A Charter challenge to the Law Society's mandatory Statement of Principles

On November 6, 2017, with the support of the Canadian Constitution Foundation (CCF), Prof. Ryan Alford of Lakehead University’s Bora Laskin Law Faculty, filed an application challenging the Law Society of Upper Canada’s new requirement that all lawyers and paralegals draft a personal Statement of Principles demonstrating their "personal valuing" of equality, diversity, and inclusion and accepting an obligation to promote those values in their professional context and generally.

  • A copy of the amended Notice of Application can be found here (Feb 5, 2018).
  • A copy of the original Notice of Application is here.
  • A copy of the CCF’s Press Release is here.
  • A link to the LSUC website describing the requirement is here.

If you’re concerned about over-regulation and compelled speech, please help us defend your Charter rights!


Update 3 (Feb 5, 2018):

The Law Society of Upper Canada has filed a motion to have the application of law professor Dr. Ryan Alford challenging the new “Statement of Principles” requirement transferred to Divisional Court from the Ontario Superior Court of Justice. The motion will be heard on March 8, 2018.

This procedural delay is extremely disappointing, as Dr. Alford and the Canadian Constitution Foundation have taken pains to be accommodating in dealing with the LSUC, and given the March 31, 2018 deadline for licensees to complete their Annual Report.

The Notice of Application was also amended again and a copy is available here.

Read our full release here.

Update 2:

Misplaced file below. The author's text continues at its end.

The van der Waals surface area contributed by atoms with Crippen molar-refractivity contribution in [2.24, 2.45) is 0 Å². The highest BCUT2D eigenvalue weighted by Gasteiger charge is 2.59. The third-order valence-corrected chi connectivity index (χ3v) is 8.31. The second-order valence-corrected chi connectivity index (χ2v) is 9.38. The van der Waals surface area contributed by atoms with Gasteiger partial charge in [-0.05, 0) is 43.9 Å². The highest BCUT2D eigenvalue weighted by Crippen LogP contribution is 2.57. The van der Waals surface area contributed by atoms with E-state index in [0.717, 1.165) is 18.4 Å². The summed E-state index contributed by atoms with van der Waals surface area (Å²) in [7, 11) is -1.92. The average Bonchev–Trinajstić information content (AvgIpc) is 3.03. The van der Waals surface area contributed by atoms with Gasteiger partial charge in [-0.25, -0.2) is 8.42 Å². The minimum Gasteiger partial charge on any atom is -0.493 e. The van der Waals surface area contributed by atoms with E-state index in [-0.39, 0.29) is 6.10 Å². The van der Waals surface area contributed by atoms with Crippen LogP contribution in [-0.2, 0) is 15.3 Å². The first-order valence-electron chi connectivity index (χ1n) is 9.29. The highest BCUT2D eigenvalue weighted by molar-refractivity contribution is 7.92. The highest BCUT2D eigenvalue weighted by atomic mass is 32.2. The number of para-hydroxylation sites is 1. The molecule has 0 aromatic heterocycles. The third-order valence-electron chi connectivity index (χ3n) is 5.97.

On December 1, 2017, the Law Society of Upper Canada soundly rejected a motion proposed by Joseph Groia, a prominent Toronto lawyer and bencher of the Law Society, to create an exemption to the new mandatory Statement of Principles for persons who believe the requirement violates their freedom of conscience.

This leaves Dr. Ryan Alford’s legal and constitutional challenge to the requirement, which is supported by the Canadian Constitution Foundation, as the last defence of the rights and freedoms of lawyers and paralegals in Ontario. Read the full release here.


Update 1:

On November 21, 2017, the Law Society issued a new "Guide" purporting to clarify what the Statement of Principles means. They have backed off some of the most controversial parts and now say that:

  • it does not require lawyers to say they believe or agree with any specific principles (including any ideological interpretations of "diversity, equality, and inclusion");
  • it merely affirms the requirement that lawyers follow existing human rights laws and the Code of Professional Conduct; and 
  • that lawyers will not be required to show their Statements to the Law Society. 

Unfortunately, guidelines posted on a website do not have the force of law, and the text of the recommendation approved by the benchers remains the official, operative requirement.

We have filed an Amended Application seeking a judicial declaration, which would read the Statement of Principles down to comply with the constitutional right to be free from compelled speech. We hope that, consistent with the new "Guidelines," the Law Society will consent to this Amended Application.

A copy of our November 22, 2017 news release is here.


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